1. At your sister's house is a completely different question than at a schoolmate's house. For my kids, who spend a couple afternoons a week with my sister's family, it was a no-brainer at 4. But Barbara's 6 or 7 is correct for non-family.

    Posted by Dan November 19, 10 08:29 AM
  1. I volunteer at a rape crisis center (not in Boston) and I can tell you that if a rape crisis center has enough resources to expand beyond a hotline -- which the wonderful Boston Area Rape Crisis Center does -- it is a WONDERFUL resource for parents looking for ways to protect their children and teach them how to protect themselves.

    I have never worked with four-year-olds, but here is the basic script of our program for kindergarteners to fourth-graders:

    Just as Barbara and akmom have said, this begins with identifying the private parts of the body. We might say something like, "The private parts of your body are the parts covered by your bathing suit."

    Then, we emphasize that "Your body belongs to you. No one is allowed to touch the private parts of your body without your permission. Sometimes you need some help, like if your parents help you take a bath [or when you were a baby and you needed your diaper changing, or when you go to the doctor and your parents are there], but most of the time, nobody needs to touch the private parts of your body."

    Then we talk about touches. We talk about "good touches" -- hugs, kisses, shaking hands, high fives; "bad touches" -- punching, kicking, biting (kids tend to have lots of fun coming up with examples of these); and "uncomfortable touches." This is the category we place child sexual abuse in. We don't give specific examples of sexual abuse, but we say that if a person is being touched on the private parts of their body when they don't want to be, they feel uncomfortable. (For another example of uncomfortable touches, I usually talk about tickling -- a little bit of tickling doesn't hurt, but when someone tickles you a lot even when you want them to stop, it becomes uncomfortable.)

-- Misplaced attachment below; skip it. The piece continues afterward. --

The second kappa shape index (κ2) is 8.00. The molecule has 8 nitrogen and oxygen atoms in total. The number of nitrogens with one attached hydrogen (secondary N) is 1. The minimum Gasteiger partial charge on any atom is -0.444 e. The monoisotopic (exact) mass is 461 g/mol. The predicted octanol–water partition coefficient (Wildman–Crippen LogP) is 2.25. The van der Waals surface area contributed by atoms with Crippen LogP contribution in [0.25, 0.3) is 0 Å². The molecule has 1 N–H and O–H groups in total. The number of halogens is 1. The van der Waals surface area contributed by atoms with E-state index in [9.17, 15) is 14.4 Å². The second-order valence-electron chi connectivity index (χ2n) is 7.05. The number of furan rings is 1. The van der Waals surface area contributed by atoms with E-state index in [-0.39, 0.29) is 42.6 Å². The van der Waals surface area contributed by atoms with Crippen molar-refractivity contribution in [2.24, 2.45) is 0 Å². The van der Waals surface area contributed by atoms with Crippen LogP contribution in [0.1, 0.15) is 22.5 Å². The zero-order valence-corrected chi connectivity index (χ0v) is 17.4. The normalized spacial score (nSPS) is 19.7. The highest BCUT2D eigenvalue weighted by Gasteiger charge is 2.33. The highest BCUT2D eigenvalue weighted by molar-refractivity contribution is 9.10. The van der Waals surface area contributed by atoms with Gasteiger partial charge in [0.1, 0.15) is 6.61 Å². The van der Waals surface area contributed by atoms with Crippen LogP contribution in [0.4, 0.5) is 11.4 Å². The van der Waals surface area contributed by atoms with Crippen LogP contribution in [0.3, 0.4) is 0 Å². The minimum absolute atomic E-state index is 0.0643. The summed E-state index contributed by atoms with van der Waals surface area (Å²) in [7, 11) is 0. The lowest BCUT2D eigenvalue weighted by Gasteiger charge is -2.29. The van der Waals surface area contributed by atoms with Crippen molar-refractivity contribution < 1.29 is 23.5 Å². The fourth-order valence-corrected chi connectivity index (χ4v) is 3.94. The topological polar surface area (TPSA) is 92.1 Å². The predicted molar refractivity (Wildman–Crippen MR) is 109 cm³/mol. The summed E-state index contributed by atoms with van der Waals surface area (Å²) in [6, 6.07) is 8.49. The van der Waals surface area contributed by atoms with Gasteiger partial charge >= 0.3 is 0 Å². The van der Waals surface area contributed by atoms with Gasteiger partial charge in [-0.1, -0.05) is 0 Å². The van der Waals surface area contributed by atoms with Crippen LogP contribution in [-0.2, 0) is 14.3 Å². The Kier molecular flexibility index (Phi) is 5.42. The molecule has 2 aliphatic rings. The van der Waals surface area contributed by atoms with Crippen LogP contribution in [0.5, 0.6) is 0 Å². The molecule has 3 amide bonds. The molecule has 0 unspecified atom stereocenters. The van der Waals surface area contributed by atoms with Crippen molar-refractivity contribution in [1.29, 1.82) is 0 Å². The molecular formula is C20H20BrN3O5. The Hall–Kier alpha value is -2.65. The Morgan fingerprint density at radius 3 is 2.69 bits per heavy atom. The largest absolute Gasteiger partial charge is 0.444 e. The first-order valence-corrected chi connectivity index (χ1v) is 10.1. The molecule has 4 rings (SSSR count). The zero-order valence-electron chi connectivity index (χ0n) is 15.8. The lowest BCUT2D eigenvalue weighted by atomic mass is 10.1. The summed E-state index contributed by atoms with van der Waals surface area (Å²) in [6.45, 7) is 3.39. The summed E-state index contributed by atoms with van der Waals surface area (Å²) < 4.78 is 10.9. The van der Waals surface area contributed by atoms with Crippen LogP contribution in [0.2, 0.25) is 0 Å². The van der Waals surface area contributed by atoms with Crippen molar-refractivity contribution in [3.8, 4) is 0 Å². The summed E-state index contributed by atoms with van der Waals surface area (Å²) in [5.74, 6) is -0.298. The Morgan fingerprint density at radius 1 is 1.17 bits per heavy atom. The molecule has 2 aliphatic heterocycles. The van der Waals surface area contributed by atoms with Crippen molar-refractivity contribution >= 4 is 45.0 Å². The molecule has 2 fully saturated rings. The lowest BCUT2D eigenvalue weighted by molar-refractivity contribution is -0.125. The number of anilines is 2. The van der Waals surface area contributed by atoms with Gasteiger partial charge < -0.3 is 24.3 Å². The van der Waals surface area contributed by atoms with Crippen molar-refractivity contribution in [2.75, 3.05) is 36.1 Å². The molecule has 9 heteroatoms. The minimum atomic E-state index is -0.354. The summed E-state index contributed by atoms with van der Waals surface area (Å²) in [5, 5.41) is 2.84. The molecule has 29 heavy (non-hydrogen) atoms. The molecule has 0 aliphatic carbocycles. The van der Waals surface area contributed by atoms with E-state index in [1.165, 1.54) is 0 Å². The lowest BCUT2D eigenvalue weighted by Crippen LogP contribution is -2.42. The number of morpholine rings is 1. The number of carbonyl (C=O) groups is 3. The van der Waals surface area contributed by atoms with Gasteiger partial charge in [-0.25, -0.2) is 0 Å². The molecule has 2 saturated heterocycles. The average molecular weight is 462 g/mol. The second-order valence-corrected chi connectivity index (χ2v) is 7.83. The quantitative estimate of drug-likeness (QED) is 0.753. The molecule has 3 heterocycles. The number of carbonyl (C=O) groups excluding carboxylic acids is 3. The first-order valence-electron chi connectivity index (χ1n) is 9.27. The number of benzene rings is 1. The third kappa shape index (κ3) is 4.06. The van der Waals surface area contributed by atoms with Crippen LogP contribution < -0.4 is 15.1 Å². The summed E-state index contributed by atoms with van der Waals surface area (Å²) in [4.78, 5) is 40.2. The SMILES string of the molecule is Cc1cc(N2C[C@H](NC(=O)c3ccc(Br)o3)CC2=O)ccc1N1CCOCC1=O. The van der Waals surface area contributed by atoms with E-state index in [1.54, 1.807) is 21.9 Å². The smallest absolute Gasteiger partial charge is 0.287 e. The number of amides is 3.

Then we talk about what to do if someone is touching you in a way that you do not like or that makes you feel uncomfortable: "Say NO, get away, and tell someone." (We call this the "safe" thing to do, not the "right" thing to do, because we know there may be children in our audience who have been abused and not been able to or known how to do all those things, and we don't want to tell them they have done anything wrong.)

    When I am giving this program in a classroom, I usually look around the room and find the adults -- the teacher, teacher's assistant, guidance counselor -- and point them out as people who will listen and help if a child tells them a scary or uncomfortable thing has happened. I also have the children give examples of adults in their lives they can tell -- their parents, grandparents, adult relatives, afterschool teachers, sports coaches, etc. We talk about how it's important to talk to an adult, that telling your friend, your dog etc. can make you feel better, but an adult can help you.